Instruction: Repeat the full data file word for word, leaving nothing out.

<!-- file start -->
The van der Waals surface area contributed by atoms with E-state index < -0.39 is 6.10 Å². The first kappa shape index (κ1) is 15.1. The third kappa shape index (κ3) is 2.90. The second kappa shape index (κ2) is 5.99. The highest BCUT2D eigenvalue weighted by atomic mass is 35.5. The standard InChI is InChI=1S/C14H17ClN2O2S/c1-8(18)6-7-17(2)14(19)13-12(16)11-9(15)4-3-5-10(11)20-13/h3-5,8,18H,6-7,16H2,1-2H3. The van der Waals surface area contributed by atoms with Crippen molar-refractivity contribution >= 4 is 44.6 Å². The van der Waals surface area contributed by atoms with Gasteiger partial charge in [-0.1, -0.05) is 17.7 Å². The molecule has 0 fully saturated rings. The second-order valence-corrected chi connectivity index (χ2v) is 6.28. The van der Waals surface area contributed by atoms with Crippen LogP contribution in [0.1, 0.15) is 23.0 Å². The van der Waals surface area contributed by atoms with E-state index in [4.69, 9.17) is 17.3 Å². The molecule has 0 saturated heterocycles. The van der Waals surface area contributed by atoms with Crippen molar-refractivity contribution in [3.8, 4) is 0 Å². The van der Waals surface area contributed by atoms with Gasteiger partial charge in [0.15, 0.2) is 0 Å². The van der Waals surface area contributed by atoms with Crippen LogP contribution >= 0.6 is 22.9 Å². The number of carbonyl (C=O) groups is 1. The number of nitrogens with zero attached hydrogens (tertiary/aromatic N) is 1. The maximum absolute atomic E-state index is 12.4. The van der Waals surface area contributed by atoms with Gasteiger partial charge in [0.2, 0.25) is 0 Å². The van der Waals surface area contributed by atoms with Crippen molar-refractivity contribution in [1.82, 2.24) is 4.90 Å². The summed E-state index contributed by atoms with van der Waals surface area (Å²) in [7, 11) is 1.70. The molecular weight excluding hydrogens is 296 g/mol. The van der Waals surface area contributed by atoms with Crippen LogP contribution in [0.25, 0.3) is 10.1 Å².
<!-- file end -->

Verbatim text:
The van der Waals surface area contributed by atoms with E-state index < -0.39 is 6.10 Å². The first kappa shape index (κ1) is 15.1. The third kappa shape index (κ3) is 2.90. The second kappa shape index (κ2) is 5.99. The highest BCUT2D eigenvalue weighted by atomic mass is 35.5. The standard InChI is InChI=1S/C14H17ClN2O2S/c1-8(18)6-7-17(2)14(19)13-12(16)11-9(15)4-3-5-10(11)20-13/h3-5,8,18H,6-7,16H2,1-2H3. The van der Waals surface area contributed by atoms with Crippen molar-refractivity contribution >= 4 is 44.6 Å². The van der Waals surface area contributed by atoms with Gasteiger partial charge in [-0.1, -0.05) is 17.7 Å². The molecule has 0 fully saturated rings. The second-order valence-corrected chi connectivity index (χ2v) is 6.28. The van der Waals surface area contributed by atoms with Crippen LogP contribution in [0.1, 0.15) is 23.0 Å². The van der Waals surface area contributed by atoms with E-state index in [4.69, 9.17) is 17.3 Å². The molecule has 0 saturated heterocycles. The van der Waals surface area contributed by atoms with Crippen molar-refractivity contribution in [3.8, 4) is 0 Å². The van der Waals surface area contributed by atoms with Gasteiger partial charge in [0.15, 0.2) is 0 Å². The van der Waals surface area contributed by atoms with Crippen LogP contribution >= 0.6 is 22.9 Å². The number of carbonyl (C=O) groups is 1. The number of nitrogens with zero attached hydrogens (tertiary/aromatic N) is 1. The maximum absolute atomic E-state index is 12.4. The van der Waals surface area contributed by atoms with Gasteiger partial charge in [0.2, 0.25) is 0 Å². The van der Waals surface area contributed by atoms with Crippen molar-refractivity contribution in [1.82, 2.24) is 4.90 Å². The summed E-state index contributed by atoms with van der Waals surface area (Å²) in [7, 11) is 1.70. The molecular weight excluding hydrogens is 296 g/mol. The van der Waals surface area contributed by atoms with Crippen LogP contribution in [0.25, 0.3) is 10.1 Å².